Obrazy na stronie

of loan-mongers came into the world, demeanour punishable with heavy fine law-givers never imagined the exist- and imprisonment for any overseer or ence of a state of society in which such other person in parochial authority to laws would be necessary: they never subject the indigent poor to work like imagined the existence of a state of so- beasts of burden, to put them up at ciety when the whole body of the la-auction, or otherwise wantonly to debourers would be the deadly enemies of grade them, taking as the preamble of the occupiers of the land; a state of the bill that text of holy writ which society which it is impossible should says, "Oppress not the poor because exist for any length of time without he is poor r!" producing something very like the dissolution of that society.

Now, King's Ministers, if you be convinced, as I hope you are, that the fires have been set by the labourers without instigation from any-body; that the means of terror or of punishment are not calculated to put an end to the fires; and that the fires, unless effectually put a stop to, may become far more extensive than they hitherto have been; if you be convinced of these trnths, as I hope you are, it only remains for me to point out to you what I deem the proper and effectual means of putting a stop to these fires; and these means are as follows:·

4. To repeal all the acts which have been passed relative to the game since the late King George the Third mounted the throne, and particularly that act which punishes poaching with transportation, which act has filled the county jails with prisoners, which has trebled the county rates, which has thrown a burden on all the people in order to preserve the sports of the rich, which has filled the breasts of all the villagers of England with vindictive feelings, which has been the cause of endless affrays between poachers and keepers, and which in conjunction with Ellenborough's act has brought scores of men to the gallows.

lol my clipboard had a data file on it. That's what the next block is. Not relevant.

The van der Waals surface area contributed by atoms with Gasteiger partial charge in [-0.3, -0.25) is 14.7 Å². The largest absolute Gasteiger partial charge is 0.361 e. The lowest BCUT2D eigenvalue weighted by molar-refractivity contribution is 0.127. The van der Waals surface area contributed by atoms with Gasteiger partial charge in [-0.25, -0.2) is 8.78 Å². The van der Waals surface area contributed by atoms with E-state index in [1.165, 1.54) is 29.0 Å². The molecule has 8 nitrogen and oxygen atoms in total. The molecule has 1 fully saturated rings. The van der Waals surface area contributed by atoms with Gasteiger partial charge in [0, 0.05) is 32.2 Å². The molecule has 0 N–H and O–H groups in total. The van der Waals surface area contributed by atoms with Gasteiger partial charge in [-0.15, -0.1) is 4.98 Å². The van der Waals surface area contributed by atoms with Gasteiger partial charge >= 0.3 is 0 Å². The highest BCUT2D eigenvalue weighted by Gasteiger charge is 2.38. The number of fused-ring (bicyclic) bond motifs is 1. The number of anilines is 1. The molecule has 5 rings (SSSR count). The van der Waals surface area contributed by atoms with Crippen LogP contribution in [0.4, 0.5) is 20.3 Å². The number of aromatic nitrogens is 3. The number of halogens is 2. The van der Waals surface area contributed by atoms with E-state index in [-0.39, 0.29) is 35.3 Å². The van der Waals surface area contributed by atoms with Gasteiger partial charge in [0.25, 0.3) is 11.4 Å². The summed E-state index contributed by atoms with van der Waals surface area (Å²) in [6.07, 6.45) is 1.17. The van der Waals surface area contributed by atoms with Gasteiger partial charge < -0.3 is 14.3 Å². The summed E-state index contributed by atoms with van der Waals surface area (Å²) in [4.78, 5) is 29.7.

5. To pass an act to repeal and utterly abolish Ellenborough's act, which, by making it a capital felony to strike a man with a heavy instrument without killing him, or to use deadly weapons

1. To issue a proclamation pardoning all the offenders of every description, whether tried or not, upon their entering into sureties to keep the peace for a year, and bringing back those who have already been sent away, and in-in your own defence against a gamecluding them in the pardon on the like keeper, though without killing him, terms. Oh! Gentlemen, think of the puts the striker in the one case, and joy, think of the happiness, with which the defender in the other, upon a level you would thus fill all the bosoms in all with the wilful, premeditating, cool, the villages in these beautiful counties! and cruel murderer, tends to confound And think of the gratitude with which all notions of discrimination in crime; you would fill those bosoms towards tends to harden men's hearts, and yourselves; and, above all things, think weaken in them every sense of justice of the blessings which, coming from and humanity. the hearts of fathers and mothers and children and brothers and sisters, you would bring down upon the head of your royal master.

Now, Gentlemen, these are, in my firm conviction, the only effectual means of putting a stop to the fires which now terrify and disgrace this once great and happy England. That they are easy of